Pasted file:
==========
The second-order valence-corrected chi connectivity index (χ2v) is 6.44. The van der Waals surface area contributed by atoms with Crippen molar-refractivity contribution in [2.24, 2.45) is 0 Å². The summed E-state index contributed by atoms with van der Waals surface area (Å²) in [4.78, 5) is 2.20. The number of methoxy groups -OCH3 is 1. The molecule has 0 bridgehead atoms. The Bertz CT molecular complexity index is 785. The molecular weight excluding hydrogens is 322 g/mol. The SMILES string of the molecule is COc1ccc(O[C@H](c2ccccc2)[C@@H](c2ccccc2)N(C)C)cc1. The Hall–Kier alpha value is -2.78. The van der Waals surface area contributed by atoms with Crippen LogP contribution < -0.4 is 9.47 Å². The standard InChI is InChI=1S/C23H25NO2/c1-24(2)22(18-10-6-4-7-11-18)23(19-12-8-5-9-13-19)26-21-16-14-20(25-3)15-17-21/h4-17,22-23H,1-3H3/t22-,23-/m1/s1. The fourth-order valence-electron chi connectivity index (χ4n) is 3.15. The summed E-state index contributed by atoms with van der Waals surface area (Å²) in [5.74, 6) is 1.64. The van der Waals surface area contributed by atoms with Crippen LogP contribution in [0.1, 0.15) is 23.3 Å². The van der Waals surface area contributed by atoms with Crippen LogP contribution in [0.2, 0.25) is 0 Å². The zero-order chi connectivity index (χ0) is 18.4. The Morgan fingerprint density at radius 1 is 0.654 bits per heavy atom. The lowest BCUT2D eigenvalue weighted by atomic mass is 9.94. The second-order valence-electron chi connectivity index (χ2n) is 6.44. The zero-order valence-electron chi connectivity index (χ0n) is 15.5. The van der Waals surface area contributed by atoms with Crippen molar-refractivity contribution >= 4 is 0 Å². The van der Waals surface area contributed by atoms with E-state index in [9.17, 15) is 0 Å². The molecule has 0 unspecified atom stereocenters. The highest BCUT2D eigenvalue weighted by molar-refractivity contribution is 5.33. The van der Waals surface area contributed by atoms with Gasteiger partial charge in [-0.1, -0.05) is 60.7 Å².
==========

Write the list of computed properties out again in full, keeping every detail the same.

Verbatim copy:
The second-order valence-corrected chi connectivity index (χ2v) is 6.44. The van der Waals surface area contributed by atoms with Crippen molar-refractivity contribution in [2.24, 2.45) is 0 Å². The summed E-state index contributed by atoms with van der Waals surface area (Å²) in [4.78, 5) is 2.20. The number of methoxy groups -OCH3 is 1. The molecule has 0 bridgehead atoms. The Bertz CT molecular complexity index is 785. The molecular weight excluding hydrogens is 322 g/mol. The SMILES string of the molecule is COc1ccc(O[C@H](c2ccccc2)[C@@H](c2ccccc2)N(C)C)cc1. The Hall–Kier alpha value is -2.78. The van der Waals surface area contributed by atoms with Crippen LogP contribution < -0.4 is 9.47 Å². The standard InChI is InChI=1S/C23H25NO2/c1-24(2)22(18-10-6-4-7-11-18)23(19-12-8-5-9-13-19)26-21-16-14-20(25-3)15-17-21/h4-17,22-23H,1-3H3/t22-,23-/m1/s1. The fourth-order valence-electron chi connectivity index (χ4n) is 3.15. The summed E-state index contributed by atoms with van der Waals surface area (Å²) in [5.74, 6) is 1.64. The van der Waals surface area contributed by atoms with Crippen LogP contribution in [0.1, 0.15) is 23.3 Å². The van der Waals surface area contributed by atoms with Crippen LogP contribution in [0.2, 0.25) is 0 Å². The zero-order chi connectivity index (χ0) is 18.4. The Morgan fingerprint density at radius 1 is 0.654 bits per heavy atom. The lowest BCUT2D eigenvalue weighted by atomic mass is 9.94. The second-order valence-electron chi connectivity index (χ2n) is 6.44. The zero-order valence-electron chi connectivity index (χ0n) is 15.5. The van der Waals surface area contributed by atoms with Crippen molar-refractivity contribution >= 4 is 0 Å². The van der Waals surface area contributed by atoms with E-state index in [9.17, 15) is 0 Å². The molecule has 0 unspecified atom stereocenters. The highest BCUT2D eigenvalue weighted by molar-refractivity contribution is 5.33. The van der Waals surface area contributed by atoms with Gasteiger partial charge in [-0.1, -0.05) is 60.7 Å².